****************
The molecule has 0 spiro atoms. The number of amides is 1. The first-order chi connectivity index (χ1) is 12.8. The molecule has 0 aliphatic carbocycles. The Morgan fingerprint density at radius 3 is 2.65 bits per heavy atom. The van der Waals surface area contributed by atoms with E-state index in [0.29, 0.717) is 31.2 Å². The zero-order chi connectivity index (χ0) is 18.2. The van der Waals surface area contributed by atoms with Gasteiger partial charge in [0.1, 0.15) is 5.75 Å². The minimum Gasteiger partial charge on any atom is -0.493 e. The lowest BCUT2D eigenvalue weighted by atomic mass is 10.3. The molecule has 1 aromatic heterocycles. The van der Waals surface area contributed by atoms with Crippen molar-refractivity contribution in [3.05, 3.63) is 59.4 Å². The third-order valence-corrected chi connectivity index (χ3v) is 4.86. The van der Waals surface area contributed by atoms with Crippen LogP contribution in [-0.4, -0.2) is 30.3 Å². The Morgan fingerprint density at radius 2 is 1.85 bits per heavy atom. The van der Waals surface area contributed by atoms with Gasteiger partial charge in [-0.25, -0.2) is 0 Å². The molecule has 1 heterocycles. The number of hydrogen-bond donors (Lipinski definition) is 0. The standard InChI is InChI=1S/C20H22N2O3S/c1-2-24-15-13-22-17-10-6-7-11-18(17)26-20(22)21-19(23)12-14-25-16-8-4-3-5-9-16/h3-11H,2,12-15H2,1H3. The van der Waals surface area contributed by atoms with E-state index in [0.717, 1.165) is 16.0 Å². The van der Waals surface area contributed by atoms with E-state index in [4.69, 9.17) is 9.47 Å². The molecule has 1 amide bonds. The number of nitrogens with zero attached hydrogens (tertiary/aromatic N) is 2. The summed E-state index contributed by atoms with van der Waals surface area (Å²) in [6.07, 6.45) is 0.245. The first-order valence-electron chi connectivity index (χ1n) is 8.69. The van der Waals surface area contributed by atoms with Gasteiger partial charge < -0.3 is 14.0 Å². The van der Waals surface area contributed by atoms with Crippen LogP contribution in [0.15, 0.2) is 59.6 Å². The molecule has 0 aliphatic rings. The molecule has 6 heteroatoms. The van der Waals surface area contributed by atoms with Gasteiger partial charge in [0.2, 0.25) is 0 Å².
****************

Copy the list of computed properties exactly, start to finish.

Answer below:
The molecule has 0 spiro atoms. The number of amides is 1. The first-order chi connectivity index (χ1) is 12.8. The molecule has 0 aliphatic carbocycles. The Morgan fingerprint density at radius 3 is 2.65 bits per heavy atom. The van der Waals surface area contributed by atoms with E-state index in [0.29, 0.717) is 31.2 Å². The zero-order chi connectivity index (χ0) is 18.2. The van der Waals surface area contributed by atoms with Gasteiger partial charge in [0.1, 0.15) is 5.75 Å². The minimum Gasteiger partial charge on any atom is -0.493 e. The lowest BCUT2D eigenvalue weighted by atomic mass is 10.3. The molecule has 1 aromatic heterocycles. The van der Waals surface area contributed by atoms with Crippen molar-refractivity contribution in [3.05, 3.63) is 59.4 Å². The third-order valence-corrected chi connectivity index (χ3v) is 4.86. The van der Waals surface area contributed by atoms with Crippen LogP contribution in [-0.4, -0.2) is 30.3 Å². The Morgan fingerprint density at radius 2 is 1.85 bits per heavy atom. The van der Waals surface area contributed by atoms with Gasteiger partial charge in [-0.25, -0.2) is 0 Å². The molecule has 1 heterocycles. The number of hydrogen-bond donors (Lipinski definition) is 0. The standard InChI is InChI=1S/C20H22N2O3S/c1-2-24-15-13-22-17-10-6-7-11-18(17)26-20(22)21-19(23)12-14-25-16-8-4-3-5-9-16/h3-11H,2,12-15H2,1H3. The van der Waals surface area contributed by atoms with E-state index in [0.717, 1.165) is 16.0 Å². The van der Waals surface area contributed by atoms with E-state index in [4.69, 9.17) is 9.47 Å². The molecule has 1 amide bonds. The number of nitrogens with zero attached hydrogens (tertiary/aromatic N) is 2. The summed E-state index contributed by atoms with van der Waals surface area (Å²) in [6.07, 6.45) is 0.245. The first-order valence-electron chi connectivity index (χ1n) is 8.69. The van der Waals surface area contributed by atoms with Gasteiger partial charge < -0.3 is 14.0 Å². The van der Waals surface area contributed by atoms with Crippen LogP contribution in [0.15, 0.2) is 59.6 Å². The molecule has 0 aliphatic rings. The molecule has 6 heteroatoms. The van der Waals surface area contributed by atoms with Gasteiger partial charge in [0.2, 0.25) is 0 Å².